Today, all three of our stories come from our new blog, Above, which deals with religion and spirituality in the public square. We hope to use it as a template for sprucing up the other blogs. We'd love to get your comments and suggestions about its design and functionality -- and, of course, the content.
Today's selection, serendipitously, will give you an idea of the range of topics we hope to cover. There is a very thorough explanation of the situation of the Copts in Egypt, who face great challenges in adapting to the rise of Islamic fundamentalism as well as dissension within their own ranks. Odd as it may seem, there is even a tiny splinter group of Copts who favour the introduction of Sharia law -- so that they can get quick and easy divorces.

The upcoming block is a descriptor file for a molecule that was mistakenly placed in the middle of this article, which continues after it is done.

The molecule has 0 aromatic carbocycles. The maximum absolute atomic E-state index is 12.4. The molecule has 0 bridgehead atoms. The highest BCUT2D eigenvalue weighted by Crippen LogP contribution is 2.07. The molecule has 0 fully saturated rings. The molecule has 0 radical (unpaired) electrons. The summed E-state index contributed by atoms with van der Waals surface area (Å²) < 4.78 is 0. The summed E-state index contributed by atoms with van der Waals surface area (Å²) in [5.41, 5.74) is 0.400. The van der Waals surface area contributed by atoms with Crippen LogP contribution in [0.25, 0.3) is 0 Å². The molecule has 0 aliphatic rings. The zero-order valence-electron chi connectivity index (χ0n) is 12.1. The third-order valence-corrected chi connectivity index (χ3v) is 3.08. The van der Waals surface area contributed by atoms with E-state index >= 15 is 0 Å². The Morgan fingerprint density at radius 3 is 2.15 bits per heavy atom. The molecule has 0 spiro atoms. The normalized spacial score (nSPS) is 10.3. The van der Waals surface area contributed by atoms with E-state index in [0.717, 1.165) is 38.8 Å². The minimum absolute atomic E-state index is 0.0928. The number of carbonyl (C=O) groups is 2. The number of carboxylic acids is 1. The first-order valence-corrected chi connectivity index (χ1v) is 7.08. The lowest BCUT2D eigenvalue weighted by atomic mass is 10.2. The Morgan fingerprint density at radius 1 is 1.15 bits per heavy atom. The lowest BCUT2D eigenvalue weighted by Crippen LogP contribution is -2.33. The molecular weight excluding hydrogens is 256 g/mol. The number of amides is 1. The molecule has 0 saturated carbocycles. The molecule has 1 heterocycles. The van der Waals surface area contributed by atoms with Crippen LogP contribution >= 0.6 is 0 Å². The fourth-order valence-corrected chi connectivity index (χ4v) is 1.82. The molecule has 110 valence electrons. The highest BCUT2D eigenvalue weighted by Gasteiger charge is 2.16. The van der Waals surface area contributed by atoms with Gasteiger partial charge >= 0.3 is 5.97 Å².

Carolyn Moynihan reviews Soul Mates, a new book about how religion helps African-Americans and Latinos have more stable family life and employment. It contains some fascinating statistics. And Catherine Morrogh has written a charming piece about a Nativity scene painted in the early 1500s which includes two people with Down syndrome features.
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|Egypt’s Copts at the crossroads|
Christian Cannuyer | ABOVE | 11 February 2016
Will they be able to exorcise their ancient demons and adapt to the new regime?
|Soul Mates: How religion helps African American and Latino families|
Carolyn Moynihan | ABOVE | 11 February 2016
A new book has encouraging – and challenging – news for the Church.
Catherine Morrogh | ABOVE | 11 February 2016
An anonymous Dutch master of the 1500s included two Down syndrome people in his magnificent Nativity scene.
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